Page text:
In case you've been living in a hole – no offense to Punxsutawnee Phil, eagerly awaiting Groundhog Day – I feel it's my duty to inform you that it's a bit gloomy outside.
Well, it's gloomy as I'm writing this, at least. I'm no soothsayer, so I'm not going to pretend I know what the weather will be like as you read this.
I'll go out on a limb, though, and guess it will still be overcast and misting. Either because that's how the weather always is this time of year, or due to my latent psychic powers.
I mention the weather, that most mundane of topics, only because it sets the scene quite nicely for how I'm feeling: gloomy. Rather gloomy.
I've become severely infected with a case of the post-New Years doldrums.
I'm oversleeping. I'm overeating. I'm even under-activitying, which is, most definitely a word.
See, look at me. I'm even too lazy to think of a real word to replace “activitying.” My high school English teacher is having a heart attack right now.
But since 2011 came about I can't be bothered to care. I've been most content to sit on the couch and do absolutely nothing but watch television – a bit out of keeping with my normal routine.
Admittedly, I have stumbled upon a new show/obsession. The brilliant “Community,” staring Joel McHale, Chevy Chase, and many other funny people whose names I don't know as students at a community college, is a great way to pass the time.
But I've knocked off an entire season in less than a week. That averages to, oh, say four or so episodes a day – some significant overindulging.
I always get a bit dour at this time of year, truth be told.
But I'm not going to attribute this sudden emotional turn to the weather, despite the media's frequent documentation of so-called Seasonal Affective Disorder. For one, though my protestations are numerous, the weather here does not dip down to levels severe enough to make one truly grumpy.
I think my change in moods comes down to a sudden lack of jolliness in life.
For months, I've been scheming up Christmas presents, making plans to see family, getting New Year’s details ironed out, and now, quite suddenly, it's all over. Even my Christmas radio stations have finished their annual run.
We're all out of holidays. We've got a bit of a dry spell ahead of us. It's back to normal life for the foreseeable future.
And as a potentially latent psychic, I can see quite a distance into that foreseeable future.
Monday is Martin Luther King, Jr. Day, but like most non-governmental employees I'll be working. The presidents' birthdays are nothing to get excited about. Groundhog Day, though just around the corner, is a holiday celebrated only by Punxsutawnee Phil and Bill Murray.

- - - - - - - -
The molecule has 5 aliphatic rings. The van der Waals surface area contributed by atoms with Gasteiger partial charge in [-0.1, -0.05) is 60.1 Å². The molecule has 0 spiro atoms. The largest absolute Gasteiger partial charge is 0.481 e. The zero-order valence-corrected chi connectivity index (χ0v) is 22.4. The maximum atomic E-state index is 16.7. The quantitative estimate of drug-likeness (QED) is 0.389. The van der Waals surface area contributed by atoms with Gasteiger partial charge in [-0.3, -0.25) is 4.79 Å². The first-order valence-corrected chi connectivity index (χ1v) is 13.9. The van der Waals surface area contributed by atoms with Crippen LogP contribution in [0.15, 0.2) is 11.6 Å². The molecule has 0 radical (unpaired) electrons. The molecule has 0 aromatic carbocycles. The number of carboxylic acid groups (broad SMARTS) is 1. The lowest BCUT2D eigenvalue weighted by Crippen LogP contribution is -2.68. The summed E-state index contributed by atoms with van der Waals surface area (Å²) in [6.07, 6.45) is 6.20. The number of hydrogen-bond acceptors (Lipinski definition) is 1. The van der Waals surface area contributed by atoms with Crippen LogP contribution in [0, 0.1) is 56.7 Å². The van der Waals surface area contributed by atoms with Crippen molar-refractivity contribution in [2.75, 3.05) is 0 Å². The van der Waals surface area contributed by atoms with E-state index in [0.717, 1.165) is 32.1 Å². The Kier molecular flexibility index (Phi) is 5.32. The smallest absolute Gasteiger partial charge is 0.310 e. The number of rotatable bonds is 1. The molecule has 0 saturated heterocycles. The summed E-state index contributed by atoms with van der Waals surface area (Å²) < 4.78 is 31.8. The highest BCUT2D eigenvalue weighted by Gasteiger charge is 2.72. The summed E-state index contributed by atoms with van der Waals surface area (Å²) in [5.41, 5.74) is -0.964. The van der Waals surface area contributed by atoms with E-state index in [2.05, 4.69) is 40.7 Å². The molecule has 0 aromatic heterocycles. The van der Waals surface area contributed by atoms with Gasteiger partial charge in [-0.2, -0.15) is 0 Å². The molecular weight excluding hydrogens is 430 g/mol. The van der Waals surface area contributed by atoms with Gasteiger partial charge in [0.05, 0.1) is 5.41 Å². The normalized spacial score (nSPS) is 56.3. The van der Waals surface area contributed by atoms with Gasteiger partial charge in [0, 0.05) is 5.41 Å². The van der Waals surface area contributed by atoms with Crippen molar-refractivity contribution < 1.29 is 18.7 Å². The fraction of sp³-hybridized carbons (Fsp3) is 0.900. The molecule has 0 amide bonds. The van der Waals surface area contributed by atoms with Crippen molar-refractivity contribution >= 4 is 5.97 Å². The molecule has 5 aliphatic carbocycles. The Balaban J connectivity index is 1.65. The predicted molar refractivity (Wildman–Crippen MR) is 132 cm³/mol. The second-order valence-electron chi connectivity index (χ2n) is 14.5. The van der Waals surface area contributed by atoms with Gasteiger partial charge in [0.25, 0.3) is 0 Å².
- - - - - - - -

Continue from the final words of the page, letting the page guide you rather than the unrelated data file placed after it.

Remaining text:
We've got two mid-level holidays coming up in Valentine's Day and St. Patrick's Day, and but as an Italian male, neither of those holidays are really for me.
Our next “big” holiday isn't until after the shift to Daylight Savings Time, for goodness' sake. And Easter, though fun, is a day best enjoyed with young children and bunnies, both of which I am mercifully free of.
I'm sadly left with no true alternative but to buckle down and get back into the flow of regular life. It's time to face the Christmas-free music.
But in coming to that conclusion, I think I've made a significant step forward.
The holidays are great and merry and all that, but they almost make it too easy to be happy.
There's very little effort required to turn that frown upside down in December. But come January and the return of the real-world, we have to work for things once again.
I don't have a problem with working to achieve a better, happier life. I think I just forget for a few weeks each year that effort is required.
So it's back to the grindstone for me, back to the day-in day-out work of a journalist, followed by pursuing various leisure time activities to enrich my own life. It's back to finding my own happiness from day-to-day living, rather than waiting for the days to end so the holidays can begin.
I'm making my New Year's resolution – though I am a few weeks late – to be a cheerier, merrier person.
Of course, if you'd like to help out with my resolution, you're more than welcome.
To contact Alex Cantatore, send a candygram, singing telegram, or graham cracker to 138 S. Center St., Turlock, CA 95380. Any merry sort of gram will do.
If you don't care about Alex Cantatore's mental well-being, but still need to get a hold of him, e-mail firstname.lastname@example.org or call 634-9141 ext. 2005.